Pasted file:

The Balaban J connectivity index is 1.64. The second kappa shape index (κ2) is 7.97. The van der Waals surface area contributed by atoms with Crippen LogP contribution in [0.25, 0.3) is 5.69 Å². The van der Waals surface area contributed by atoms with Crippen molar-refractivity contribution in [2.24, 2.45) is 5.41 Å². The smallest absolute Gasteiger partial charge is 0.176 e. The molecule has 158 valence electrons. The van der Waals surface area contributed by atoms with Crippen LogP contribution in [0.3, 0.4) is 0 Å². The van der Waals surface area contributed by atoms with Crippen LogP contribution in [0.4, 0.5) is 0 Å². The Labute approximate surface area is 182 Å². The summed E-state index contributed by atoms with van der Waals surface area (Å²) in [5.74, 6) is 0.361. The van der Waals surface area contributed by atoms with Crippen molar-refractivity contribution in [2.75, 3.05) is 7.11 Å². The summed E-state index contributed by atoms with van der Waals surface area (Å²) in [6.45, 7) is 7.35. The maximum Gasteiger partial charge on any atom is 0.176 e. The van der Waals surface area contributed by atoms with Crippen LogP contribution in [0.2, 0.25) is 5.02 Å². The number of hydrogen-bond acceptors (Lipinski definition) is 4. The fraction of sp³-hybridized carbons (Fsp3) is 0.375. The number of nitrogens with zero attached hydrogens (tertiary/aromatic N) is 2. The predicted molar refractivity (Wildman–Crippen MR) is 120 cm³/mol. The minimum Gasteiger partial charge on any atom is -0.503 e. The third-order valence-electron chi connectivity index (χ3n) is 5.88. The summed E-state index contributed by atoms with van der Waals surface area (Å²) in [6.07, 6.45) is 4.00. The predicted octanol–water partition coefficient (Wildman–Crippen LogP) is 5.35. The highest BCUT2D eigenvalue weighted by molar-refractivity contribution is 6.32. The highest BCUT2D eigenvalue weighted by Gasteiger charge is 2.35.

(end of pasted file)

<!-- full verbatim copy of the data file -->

The Balaban J connectivity index is 1.64. The second kappa shape index (κ2) is 7.97. The van der Waals surface area contributed by atoms with Crippen LogP contribution in [0.25, 0.3) is 5.69 Å². The van der Waals surface area contributed by atoms with Crippen molar-refractivity contribution in [2.24, 2.45) is 5.41 Å². The smallest absolute Gasteiger partial charge is 0.176 e. The molecule has 158 valence electrons. The van der Waals surface area contributed by atoms with Crippen LogP contribution in [0.3, 0.4) is 0 Å². The van der Waals surface area contributed by atoms with Crippen LogP contribution in [0.4, 0.5) is 0 Å². The Labute approximate surface area is 182 Å². The summed E-state index contributed by atoms with van der Waals surface area (Å²) in [5.74, 6) is 0.361. The van der Waals surface area contributed by atoms with Crippen molar-refractivity contribution in [2.75, 3.05) is 7.11 Å². The summed E-state index contributed by atoms with van der Waals surface area (Å²) in [6.45, 7) is 7.35. The maximum Gasteiger partial charge on any atom is 0.176 e. The van der Waals surface area contributed by atoms with Crippen LogP contribution in [0.2, 0.25) is 5.02 Å². The number of hydrogen-bond acceptors (Lipinski definition) is 4. The fraction of sp³-hybridized carbons (Fsp3) is 0.375. The number of nitrogens with zero attached hydrogens (tertiary/aromatic N) is 2. The predicted molar refractivity (Wildman–Crippen MR) is 120 cm³/mol. The minimum Gasteiger partial charge on any atom is -0.503 e. The third-order valence-electron chi connectivity index (χ3n) is 5.88. The summed E-state index contributed by atoms with van der Waals surface area (Å²) in [6.07, 6.45) is 4.00. The predicted octanol–water partition coefficient (Wildman–Crippen LogP) is 5.35. The highest BCUT2D eigenvalue weighted by molar-refractivity contribution is 6.32. The highest BCUT2D eigenvalue weighted by Gasteiger charge is 2.35.